The marine metagenomics domain is characterized by large datasets that require access to substantial storage and High-Performance Computing (HPC) for running complex and memory-intensive analysis pipelines, and therefore are difficult to handle for typical end-users and beyond the resources of many service providers. With respect to sharing metagenomics datasets in compliance with the FAIR principles, so that they can be reused, it hinges entirely on recording rich metadata about all the steps from sampling to data analysis.
Managing marine metagenomic metadata
Metagenomics is a highly complex process the encompasses several steps including: sampling, isolation of DNA, generation of sequencing libraries, sequencing, pre-processing of raw data, taxonomic and functional profiling using reads, assembly, binning, refinement of bins, generation of MAGs, taxonomic classification of MAGs, and archiving of raw or processed data. To comply with the FAIR principles, you need to collect metadata about all these steps.
Moreover, in marine metagenomics, it is also necessary to characterize the marine environment of the sample, including geolocation, and the physico-chemical properties of the water.
- As a starting point to get acquainted with the intricacies of reporting marine metagenomics experiments, the following publications are recommended reading:
- The metagenomic data life-cycle: standards and best practices which describes the metagenomics data life-cycle in detail.
- Marine microbial biodiversity, bioinformatics and biotechnology (M2B3) data reporting and service standards, guided by marine microbial research, and providing clear examples and colour-coded illustrations.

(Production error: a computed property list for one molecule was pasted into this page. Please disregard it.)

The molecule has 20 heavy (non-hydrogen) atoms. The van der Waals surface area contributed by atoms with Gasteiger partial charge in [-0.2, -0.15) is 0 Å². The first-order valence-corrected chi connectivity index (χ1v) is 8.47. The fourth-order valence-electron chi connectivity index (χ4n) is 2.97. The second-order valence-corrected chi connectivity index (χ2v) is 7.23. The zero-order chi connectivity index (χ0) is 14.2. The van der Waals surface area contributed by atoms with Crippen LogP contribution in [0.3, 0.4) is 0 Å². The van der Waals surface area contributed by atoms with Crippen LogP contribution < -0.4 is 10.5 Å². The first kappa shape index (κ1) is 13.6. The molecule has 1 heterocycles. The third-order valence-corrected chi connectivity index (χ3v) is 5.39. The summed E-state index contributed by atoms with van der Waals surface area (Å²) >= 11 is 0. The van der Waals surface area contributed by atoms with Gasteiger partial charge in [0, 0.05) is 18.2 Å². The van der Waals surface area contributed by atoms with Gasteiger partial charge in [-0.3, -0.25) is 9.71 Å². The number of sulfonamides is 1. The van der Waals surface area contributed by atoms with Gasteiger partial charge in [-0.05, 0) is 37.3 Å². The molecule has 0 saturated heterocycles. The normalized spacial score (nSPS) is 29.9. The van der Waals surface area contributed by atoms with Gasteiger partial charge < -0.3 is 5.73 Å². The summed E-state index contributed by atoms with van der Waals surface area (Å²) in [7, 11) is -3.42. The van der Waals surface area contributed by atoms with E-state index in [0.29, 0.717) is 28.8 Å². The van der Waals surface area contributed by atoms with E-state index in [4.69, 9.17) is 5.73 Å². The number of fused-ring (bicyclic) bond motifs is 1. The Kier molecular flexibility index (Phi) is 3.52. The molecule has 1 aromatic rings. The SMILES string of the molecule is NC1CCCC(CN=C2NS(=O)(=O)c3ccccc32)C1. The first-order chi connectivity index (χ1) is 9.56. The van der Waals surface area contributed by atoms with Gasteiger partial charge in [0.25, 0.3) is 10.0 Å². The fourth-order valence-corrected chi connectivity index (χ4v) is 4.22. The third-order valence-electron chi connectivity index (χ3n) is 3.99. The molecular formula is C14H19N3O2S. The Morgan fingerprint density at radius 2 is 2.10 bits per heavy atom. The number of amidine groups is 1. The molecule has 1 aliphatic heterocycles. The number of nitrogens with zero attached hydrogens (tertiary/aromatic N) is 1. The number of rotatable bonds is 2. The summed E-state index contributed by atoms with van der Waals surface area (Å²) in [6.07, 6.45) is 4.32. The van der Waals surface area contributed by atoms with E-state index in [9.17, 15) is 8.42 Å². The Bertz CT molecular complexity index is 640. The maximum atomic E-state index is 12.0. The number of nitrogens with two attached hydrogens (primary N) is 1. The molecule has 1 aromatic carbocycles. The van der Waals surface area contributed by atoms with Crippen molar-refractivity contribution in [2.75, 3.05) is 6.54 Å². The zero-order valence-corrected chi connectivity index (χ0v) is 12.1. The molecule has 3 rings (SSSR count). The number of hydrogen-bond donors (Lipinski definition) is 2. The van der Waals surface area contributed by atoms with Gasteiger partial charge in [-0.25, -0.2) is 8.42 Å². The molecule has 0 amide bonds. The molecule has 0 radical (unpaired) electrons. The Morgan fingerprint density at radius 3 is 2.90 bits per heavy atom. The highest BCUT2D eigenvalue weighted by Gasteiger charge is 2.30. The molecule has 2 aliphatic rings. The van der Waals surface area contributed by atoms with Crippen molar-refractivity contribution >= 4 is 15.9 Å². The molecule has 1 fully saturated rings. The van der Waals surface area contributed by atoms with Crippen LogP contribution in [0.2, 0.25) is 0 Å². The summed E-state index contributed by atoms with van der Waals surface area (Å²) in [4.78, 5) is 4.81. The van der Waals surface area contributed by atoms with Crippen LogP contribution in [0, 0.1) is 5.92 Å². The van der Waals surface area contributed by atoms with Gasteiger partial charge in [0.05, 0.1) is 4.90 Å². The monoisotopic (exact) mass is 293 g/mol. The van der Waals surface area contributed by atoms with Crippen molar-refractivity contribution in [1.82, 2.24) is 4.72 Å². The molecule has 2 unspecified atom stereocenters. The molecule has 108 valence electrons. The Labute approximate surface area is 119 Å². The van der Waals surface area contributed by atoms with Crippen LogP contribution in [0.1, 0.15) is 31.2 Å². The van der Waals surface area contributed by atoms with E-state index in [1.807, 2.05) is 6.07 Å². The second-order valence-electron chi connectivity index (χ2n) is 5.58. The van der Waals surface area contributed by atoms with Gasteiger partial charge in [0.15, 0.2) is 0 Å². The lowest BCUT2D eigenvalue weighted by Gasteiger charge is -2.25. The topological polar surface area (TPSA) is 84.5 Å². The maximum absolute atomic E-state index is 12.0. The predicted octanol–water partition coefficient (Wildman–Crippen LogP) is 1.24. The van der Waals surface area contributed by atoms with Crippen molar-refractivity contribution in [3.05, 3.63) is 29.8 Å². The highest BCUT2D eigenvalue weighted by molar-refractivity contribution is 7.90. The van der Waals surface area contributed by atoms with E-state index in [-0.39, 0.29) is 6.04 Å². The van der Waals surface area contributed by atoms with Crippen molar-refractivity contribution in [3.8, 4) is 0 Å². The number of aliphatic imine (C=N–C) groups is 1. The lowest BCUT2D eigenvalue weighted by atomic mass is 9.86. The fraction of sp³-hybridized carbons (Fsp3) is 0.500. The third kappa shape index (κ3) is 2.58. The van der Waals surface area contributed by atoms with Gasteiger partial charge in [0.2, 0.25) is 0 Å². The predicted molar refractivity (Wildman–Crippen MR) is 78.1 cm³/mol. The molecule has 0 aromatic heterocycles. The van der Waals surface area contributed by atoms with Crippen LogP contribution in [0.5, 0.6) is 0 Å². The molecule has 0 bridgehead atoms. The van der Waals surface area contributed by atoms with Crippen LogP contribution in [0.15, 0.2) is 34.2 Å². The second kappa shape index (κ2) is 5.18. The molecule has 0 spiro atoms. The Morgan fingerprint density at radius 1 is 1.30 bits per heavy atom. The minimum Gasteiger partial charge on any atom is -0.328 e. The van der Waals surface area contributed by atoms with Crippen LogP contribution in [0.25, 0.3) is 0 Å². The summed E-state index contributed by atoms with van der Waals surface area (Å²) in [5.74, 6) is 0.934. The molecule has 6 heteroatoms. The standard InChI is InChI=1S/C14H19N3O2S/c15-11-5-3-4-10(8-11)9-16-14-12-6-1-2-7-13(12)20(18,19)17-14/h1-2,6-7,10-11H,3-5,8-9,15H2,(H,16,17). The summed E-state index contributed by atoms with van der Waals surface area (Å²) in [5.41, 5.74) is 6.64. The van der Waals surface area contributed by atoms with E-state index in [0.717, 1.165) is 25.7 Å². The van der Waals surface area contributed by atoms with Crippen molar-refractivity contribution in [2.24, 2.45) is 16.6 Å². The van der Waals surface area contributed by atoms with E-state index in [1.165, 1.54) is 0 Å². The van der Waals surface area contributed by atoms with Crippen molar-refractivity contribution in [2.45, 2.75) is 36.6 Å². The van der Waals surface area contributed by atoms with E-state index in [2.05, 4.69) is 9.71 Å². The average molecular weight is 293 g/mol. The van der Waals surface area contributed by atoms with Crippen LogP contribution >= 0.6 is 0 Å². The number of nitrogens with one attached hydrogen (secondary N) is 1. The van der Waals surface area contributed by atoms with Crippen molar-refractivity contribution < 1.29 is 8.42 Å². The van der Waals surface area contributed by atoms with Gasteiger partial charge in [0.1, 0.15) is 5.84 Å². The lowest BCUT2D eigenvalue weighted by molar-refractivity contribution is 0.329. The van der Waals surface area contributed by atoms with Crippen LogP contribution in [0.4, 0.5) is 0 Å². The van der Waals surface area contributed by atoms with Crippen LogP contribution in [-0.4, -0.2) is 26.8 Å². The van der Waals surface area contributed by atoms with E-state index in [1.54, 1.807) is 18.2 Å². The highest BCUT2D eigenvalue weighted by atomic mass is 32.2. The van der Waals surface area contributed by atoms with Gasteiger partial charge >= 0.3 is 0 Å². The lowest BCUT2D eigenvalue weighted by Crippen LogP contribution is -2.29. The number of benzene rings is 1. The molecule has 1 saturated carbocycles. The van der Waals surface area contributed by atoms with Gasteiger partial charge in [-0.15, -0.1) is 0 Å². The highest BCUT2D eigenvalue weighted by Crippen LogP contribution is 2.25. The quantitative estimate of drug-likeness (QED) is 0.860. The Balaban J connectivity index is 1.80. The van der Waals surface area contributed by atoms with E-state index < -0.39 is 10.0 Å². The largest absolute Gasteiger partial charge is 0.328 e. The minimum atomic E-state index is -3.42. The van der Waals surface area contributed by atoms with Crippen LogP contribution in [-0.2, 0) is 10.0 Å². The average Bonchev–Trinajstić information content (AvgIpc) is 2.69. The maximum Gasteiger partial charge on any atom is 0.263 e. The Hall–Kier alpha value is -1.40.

- Metadata standards that apply to marine metagenomics data are the Genome Standards Consortium family of minimum information standards, including the core standard, Minimum Information about any (x) Sequence (MIxS), the derived Minimum Information about (Meta)genome Sequence (MIGS/MIMS), and the also derived Minimum Information About a Metagenome-Assembled Genome (MIMAG) that is presently only available as a scientific publication.
Tools and resources for analyzing metagenomics datasets
The field of marine metagenomics has been in rapid expansion, with many statistical/computational tools and databases developed to explore the huge influx of data. You need to be able to choose between the multiple bioinformatics techniques, tools, and methodologies available for performing each step of a typical metagenomics analysis, while ensuring that your choice conforms to the best practices for the domain. Moreover you need access to HPC facilities with capacity to execute the analysis and store the resulting data, and therefore should be aware of what computing infrastructures are available to you (and at what cost).
- Are there particular characteristics of your dataset that would restrict the choice of applicable tools?
- Are the recommended tools freely available?
- If not, can you afford the software licensing cost?
- If not, are there freely available alternatives?
- Does your institution have its own HPC facilities, and what are the access conditions?
- Does your country have a research HPC infrastructure, and what are the access conditions?
- Experts in the field often provide reviews on the best tools and practices, so a good starting point is to look up such publications. A good example is Metagenomics: tools and insights for analyzing next-generation sequencing data derived from biodiversity studies.
- Freely available software and pipelines, such as those listed below, can be an option compared to commercial analysis packages.
- To get access to compute and storage you may contact your local IT department or national ELIXIR node which can guide you to the right facilities.
Relevant tools and resources
|Tool or resource||Description||Tags||Registry|
|MIGS/MIMS||Minimum Information about a (Meta)Genome Sequence||metadata researcher data manager marine micro biotech|
|MIxS||Minimum Information about any (x) Sequence||metadata researcher data manager marine|